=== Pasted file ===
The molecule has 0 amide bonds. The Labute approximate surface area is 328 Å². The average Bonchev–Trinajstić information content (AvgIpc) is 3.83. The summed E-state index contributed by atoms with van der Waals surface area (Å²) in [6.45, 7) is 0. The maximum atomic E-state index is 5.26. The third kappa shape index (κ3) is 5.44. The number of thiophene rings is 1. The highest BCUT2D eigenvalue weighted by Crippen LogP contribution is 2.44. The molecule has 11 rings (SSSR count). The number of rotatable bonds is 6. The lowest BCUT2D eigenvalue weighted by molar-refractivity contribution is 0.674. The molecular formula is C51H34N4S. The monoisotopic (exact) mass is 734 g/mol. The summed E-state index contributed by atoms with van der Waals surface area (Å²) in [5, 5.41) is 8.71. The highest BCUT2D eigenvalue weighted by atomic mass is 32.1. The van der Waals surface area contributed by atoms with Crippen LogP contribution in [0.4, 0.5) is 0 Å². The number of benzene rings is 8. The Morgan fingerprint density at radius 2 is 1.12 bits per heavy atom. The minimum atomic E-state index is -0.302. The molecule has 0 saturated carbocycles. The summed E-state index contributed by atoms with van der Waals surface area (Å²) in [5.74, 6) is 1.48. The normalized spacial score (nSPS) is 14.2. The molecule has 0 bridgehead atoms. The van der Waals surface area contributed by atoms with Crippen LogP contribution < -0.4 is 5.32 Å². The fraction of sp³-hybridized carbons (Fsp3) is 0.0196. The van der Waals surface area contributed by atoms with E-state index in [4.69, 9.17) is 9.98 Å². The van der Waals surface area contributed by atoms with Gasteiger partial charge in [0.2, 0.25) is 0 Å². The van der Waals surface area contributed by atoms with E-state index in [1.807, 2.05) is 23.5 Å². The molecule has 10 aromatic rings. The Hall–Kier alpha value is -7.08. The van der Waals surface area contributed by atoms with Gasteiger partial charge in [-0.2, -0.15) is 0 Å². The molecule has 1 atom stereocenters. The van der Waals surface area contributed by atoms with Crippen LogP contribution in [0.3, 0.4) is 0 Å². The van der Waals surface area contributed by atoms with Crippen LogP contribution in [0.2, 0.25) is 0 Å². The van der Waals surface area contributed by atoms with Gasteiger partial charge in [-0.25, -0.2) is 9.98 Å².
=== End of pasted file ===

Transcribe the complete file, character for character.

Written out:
The molecule has 0 amide bonds. The Labute approximate surface area is 328 Å². The average Bonchev–Trinajstić information content (AvgIpc) is 3.83. The summed E-state index contributed by atoms with van der Waals surface area (Å²) in [6.45, 7) is 0. The maximum atomic E-state index is 5.26. The third kappa shape index (κ3) is 5.44. The number of thiophene rings is 1. The highest BCUT2D eigenvalue weighted by Crippen LogP contribution is 2.44. The molecule has 11 rings (SSSR count). The number of rotatable bonds is 6. The lowest BCUT2D eigenvalue weighted by molar-refractivity contribution is 0.674. The molecular formula is C51H34N4S. The monoisotopic (exact) mass is 734 g/mol. The summed E-state index contributed by atoms with van der Waals surface area (Å²) in [5, 5.41) is 8.71. The highest BCUT2D eigenvalue weighted by atomic mass is 32.1. The van der Waals surface area contributed by atoms with Crippen LogP contribution in [0.4, 0.5) is 0 Å². The number of benzene rings is 8. The Morgan fingerprint density at radius 2 is 1.12 bits per heavy atom. The minimum atomic E-state index is -0.302. The molecule has 0 saturated carbocycles. The summed E-state index contributed by atoms with van der Waals surface area (Å²) in [5.74, 6) is 1.48. The normalized spacial score (nSPS) is 14.2. The molecule has 0 bridgehead atoms. The van der Waals surface area contributed by atoms with Crippen LogP contribution < -0.4 is 5.32 Å². The fraction of sp³-hybridized carbons (Fsp3) is 0.0196. The van der Waals surface area contributed by atoms with E-state index in [4.69, 9.17) is 9.98 Å². The van der Waals surface area contributed by atoms with Gasteiger partial charge in [0.2, 0.25) is 0 Å². The van der Waals surface area contributed by atoms with E-state index in [1.807, 2.05) is 23.5 Å². The molecule has 10 aromatic rings. The Hall–Kier alpha value is -7.08. The van der Waals surface area contributed by atoms with Gasteiger partial charge in [-0.2, -0.15) is 0 Å². The molecule has 1 atom stereocenters. The van der Waals surface area contributed by atoms with Crippen LogP contribution in [0.3, 0.4) is 0 Å². The van der Waals surface area contributed by atoms with Crippen LogP contribution in [0.2, 0.25) is 0 Å². The van der Waals surface area contributed by atoms with Gasteiger partial charge in [-0.25, -0.2) is 9.98 Å².